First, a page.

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Posted Jan 30, 2014

New Book by Associate Professor Regina Cortina is Published

Regina Cortina is Associate Professor of Education in the Department of International and Transcultural Studies at Teachers College, Columbia University. Her current research explores European aid to education in Latin America and its strategic importance for the field of international and comparative education. Dr Cortina studies the role of education in international development and poverty reduction, particularly focusing on ways in which greater opportunities can be created for marginalized groups.Her new book is called "The Education of Indigenous Citizens in Latin America"

Posted Nov 09, 2013

ILAS launches Center for Mexican Studies

Posted Sep 26, 2013

ILAS welcomes new visiting faculty

Posted Jul 01, 2013

Former Tinker Visiting Professor Gabriel Negretto publishes a book on constitutional change

Posted Jul 01, 2013

ILAS Welcomes New Director and Director of Graduate Studies

The Institute of Latin American Studies welcomes the new Director  Jose Moya and the new Director of Graduate Studies Gustavo S. Azenha. 

Upcoming Events

Jan 28, 2015 1:00 PM, 115 Avery Hall

Motivations for Motorcycle Adoption As Urban Travel in Latin America: A Qualitative Study

Speaker: Jonas Hagen, Ph.D. Candidate in Urban Planning, Columbia University

Motorcycle mode use in Latin American cities has grown significantly in recent years. Using qualitative methods, the researchers aimed to understand perspectives of motorcycle mode users that might contribute to this growth in six cities: Barranquilla, Bogotá (Colombia), São Paulo, Recife (Brazil), Caracas (Venezuela), and Buenos Aires (Argentina). Researchers used semi-structured interviews and focus groups to gather data from six categories of motorcycle users: motorcycle taxi drivers, motorcycle taxi users, motorcyclists for private use, motorcyclists for goods delivery in urban areas, owners in the process of selling their motorcycles, and potential motorcyclists (those seeking to buy motorcycles). Common themes emerged across the six cities, including the time advantage that motorcycles offered versus public transportation and congested auto traffic, the reasonable cost of motorcycles versus other transport modes, the culture of motorcycle use, and the vulnerability of motorcyclists to traffic injury and death. In the analysis of the data, the authors identify the main factors for motorcycle adoption and use, compare the results to existing literature, and outline emerging issues for future research.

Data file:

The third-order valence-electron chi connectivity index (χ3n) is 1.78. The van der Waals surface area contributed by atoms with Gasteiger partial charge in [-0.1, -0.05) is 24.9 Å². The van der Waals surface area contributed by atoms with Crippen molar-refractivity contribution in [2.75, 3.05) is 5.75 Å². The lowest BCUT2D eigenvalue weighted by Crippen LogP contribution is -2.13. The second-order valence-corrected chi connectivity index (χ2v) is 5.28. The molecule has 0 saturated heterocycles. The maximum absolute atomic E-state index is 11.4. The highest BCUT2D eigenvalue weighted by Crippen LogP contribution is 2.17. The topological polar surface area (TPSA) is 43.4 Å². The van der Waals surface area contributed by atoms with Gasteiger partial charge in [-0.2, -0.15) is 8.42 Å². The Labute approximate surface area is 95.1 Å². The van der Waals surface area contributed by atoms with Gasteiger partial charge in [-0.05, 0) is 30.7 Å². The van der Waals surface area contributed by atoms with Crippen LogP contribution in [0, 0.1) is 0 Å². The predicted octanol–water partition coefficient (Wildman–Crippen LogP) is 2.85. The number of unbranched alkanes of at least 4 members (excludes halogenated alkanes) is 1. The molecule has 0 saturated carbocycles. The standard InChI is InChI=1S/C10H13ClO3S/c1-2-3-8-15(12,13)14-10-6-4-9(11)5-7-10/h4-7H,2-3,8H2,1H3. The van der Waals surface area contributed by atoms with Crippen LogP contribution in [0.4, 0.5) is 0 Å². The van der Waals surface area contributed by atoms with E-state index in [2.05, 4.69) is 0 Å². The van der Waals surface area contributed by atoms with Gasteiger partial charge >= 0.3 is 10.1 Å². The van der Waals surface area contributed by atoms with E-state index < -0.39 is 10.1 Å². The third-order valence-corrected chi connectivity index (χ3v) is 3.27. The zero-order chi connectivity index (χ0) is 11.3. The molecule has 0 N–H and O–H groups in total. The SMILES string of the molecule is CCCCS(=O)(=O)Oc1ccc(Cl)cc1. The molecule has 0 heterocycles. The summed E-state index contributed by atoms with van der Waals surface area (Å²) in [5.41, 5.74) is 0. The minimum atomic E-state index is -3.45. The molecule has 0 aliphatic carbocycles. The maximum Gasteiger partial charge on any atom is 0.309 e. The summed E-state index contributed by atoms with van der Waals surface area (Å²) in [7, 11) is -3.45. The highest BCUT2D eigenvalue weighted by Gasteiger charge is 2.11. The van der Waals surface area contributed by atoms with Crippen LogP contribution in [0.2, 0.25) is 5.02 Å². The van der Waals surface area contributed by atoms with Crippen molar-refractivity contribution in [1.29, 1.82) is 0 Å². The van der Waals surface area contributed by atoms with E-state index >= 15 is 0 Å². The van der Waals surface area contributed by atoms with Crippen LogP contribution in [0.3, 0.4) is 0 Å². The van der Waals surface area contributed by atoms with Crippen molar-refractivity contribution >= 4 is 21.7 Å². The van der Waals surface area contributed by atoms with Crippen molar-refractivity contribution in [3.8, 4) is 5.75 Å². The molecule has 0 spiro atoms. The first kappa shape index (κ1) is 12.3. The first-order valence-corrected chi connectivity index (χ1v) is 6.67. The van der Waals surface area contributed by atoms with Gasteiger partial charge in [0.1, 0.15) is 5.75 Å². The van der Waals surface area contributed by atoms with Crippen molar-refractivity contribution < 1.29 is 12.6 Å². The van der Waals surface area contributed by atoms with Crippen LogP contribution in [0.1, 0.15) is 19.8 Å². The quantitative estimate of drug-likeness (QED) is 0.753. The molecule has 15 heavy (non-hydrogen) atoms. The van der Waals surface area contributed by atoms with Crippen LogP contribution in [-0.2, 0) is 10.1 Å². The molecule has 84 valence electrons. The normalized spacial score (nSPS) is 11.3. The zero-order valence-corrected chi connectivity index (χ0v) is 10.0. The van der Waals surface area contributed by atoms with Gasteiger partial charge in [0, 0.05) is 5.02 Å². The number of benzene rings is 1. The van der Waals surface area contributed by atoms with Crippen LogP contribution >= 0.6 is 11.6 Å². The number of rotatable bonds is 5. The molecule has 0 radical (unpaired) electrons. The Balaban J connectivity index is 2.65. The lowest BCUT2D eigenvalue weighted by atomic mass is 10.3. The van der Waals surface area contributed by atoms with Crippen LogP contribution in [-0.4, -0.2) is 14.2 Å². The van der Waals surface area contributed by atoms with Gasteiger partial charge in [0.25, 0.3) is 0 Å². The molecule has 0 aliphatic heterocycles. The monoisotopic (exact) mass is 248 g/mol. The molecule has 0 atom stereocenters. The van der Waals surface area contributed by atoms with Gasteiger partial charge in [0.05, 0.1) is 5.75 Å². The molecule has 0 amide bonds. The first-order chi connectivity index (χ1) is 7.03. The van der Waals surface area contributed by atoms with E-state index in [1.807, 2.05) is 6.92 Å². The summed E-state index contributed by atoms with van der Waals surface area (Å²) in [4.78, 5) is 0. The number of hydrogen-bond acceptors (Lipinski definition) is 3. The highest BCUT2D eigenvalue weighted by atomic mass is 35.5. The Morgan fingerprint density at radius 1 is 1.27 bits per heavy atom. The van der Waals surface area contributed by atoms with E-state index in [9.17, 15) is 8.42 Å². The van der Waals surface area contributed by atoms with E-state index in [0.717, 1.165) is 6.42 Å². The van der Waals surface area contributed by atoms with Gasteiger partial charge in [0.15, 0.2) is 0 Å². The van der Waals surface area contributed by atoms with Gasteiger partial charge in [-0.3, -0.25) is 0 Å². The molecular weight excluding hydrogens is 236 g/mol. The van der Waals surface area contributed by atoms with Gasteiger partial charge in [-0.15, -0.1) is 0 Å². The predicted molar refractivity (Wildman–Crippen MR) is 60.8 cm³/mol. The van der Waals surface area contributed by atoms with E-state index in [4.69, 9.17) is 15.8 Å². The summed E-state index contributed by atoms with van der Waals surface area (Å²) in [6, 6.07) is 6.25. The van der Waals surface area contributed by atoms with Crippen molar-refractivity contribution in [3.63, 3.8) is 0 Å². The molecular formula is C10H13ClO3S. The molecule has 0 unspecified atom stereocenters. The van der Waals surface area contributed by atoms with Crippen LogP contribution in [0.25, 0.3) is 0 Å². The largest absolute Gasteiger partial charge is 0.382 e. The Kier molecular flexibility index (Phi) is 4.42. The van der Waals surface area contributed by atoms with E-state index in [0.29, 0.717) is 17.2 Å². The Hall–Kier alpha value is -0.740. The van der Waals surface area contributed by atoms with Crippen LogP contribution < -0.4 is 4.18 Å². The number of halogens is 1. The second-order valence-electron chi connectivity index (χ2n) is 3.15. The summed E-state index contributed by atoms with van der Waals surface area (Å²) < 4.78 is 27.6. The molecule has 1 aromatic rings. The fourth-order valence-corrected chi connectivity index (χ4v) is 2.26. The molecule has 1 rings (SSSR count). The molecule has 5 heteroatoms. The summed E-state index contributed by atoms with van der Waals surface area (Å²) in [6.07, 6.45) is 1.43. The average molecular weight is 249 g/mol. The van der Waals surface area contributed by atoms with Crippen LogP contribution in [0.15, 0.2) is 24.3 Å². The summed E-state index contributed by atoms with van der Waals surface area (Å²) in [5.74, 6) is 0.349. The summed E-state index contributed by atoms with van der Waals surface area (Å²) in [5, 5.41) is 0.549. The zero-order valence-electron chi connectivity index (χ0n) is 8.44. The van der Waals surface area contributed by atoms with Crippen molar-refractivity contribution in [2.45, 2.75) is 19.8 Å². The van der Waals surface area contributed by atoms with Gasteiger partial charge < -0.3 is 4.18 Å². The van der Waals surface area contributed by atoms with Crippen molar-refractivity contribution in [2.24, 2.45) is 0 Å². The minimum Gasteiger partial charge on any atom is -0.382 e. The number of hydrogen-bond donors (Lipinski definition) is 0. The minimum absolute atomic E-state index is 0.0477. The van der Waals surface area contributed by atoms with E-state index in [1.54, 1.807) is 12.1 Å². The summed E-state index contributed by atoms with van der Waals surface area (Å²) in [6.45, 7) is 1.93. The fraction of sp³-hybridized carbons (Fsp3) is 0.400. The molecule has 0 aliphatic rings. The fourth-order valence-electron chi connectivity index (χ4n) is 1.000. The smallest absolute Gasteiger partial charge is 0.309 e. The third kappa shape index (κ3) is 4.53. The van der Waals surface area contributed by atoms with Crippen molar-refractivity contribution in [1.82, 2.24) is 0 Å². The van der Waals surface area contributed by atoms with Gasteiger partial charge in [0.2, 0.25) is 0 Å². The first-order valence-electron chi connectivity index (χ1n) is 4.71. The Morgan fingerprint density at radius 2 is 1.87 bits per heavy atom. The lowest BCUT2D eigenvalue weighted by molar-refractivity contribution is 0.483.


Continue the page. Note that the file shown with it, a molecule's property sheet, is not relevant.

Jan 29, 2015 1:00 PM, International Affairs Building Room 802, 420 West 118th St.

2015 ILAS Summer Travel Grants Information Session

Come learn about the Institute of Latin American Studies Research and Internship Travel Grants for 2015.

We’ll answer questions about the application process, deadlines and requirements. These grants are open to all Columbia University Graduate and Undergraduate students.

For more information, please contact Eliza at .(JavaScript must be enabled to view this email address)

 

Jan 30, 2015 11:00 AM, International Affairs Building Room 802, 420 West 118th St.

The Untold Story of a Revolutionary Barbershop: Texts and Reading Networks in La Guaira, Venezuela, 1797

Speaker: Cristina Soriano, Villanova University

This event is part of the New York City Latin American Workshop.

Feb 05, 2015 1:00 PM, International Affairs Building Room 802, 420 West 118th St.

The Role of Agriculture in Brazilian Development

Speaker: Jose Vieira Fihlo, Institute of Applied Economic Research 

Brazil used to be a net importer of food until the 1980s. However, over the past fifty years, intensive use of science and technology resulted in dramatic gains in productivity. Even though the technological breakthroughs have played an important role in production, the green revolution cannot be understood solely as a transfer process of technology. Induced innovation based on local innovation and institutional change was central to Brazil becoming one of the world’s largest food exporters. Nonetheless, the success of Brazilian agriculture in recent years was not enough to develop all regions and diminish productive inequalities.

Feb 05, 2015 7:00 PM, International Affairs Building Room 802, 420 West 118th St.

The ‘New’ New Latin American Cinema of the 21st Century: Some Narrative Trends

Speaker: Professor Jerry Carlson, Graduate Center & City College, CUNY

The presentation will consider how a contemporary generation of Latin American filmmakers are using new technologies to tell innovative stories of a rapidly changing continent.  Among the themes of deep concern are migration, urbanization, narco-violence, the effects of neo-liberalism, and the remembered traumas of 20th century political life from the right and the left. Also of interest is how smaller countries -- for example, Ecuador and the Dominican Republic -- are joining the company of filmmaking nations.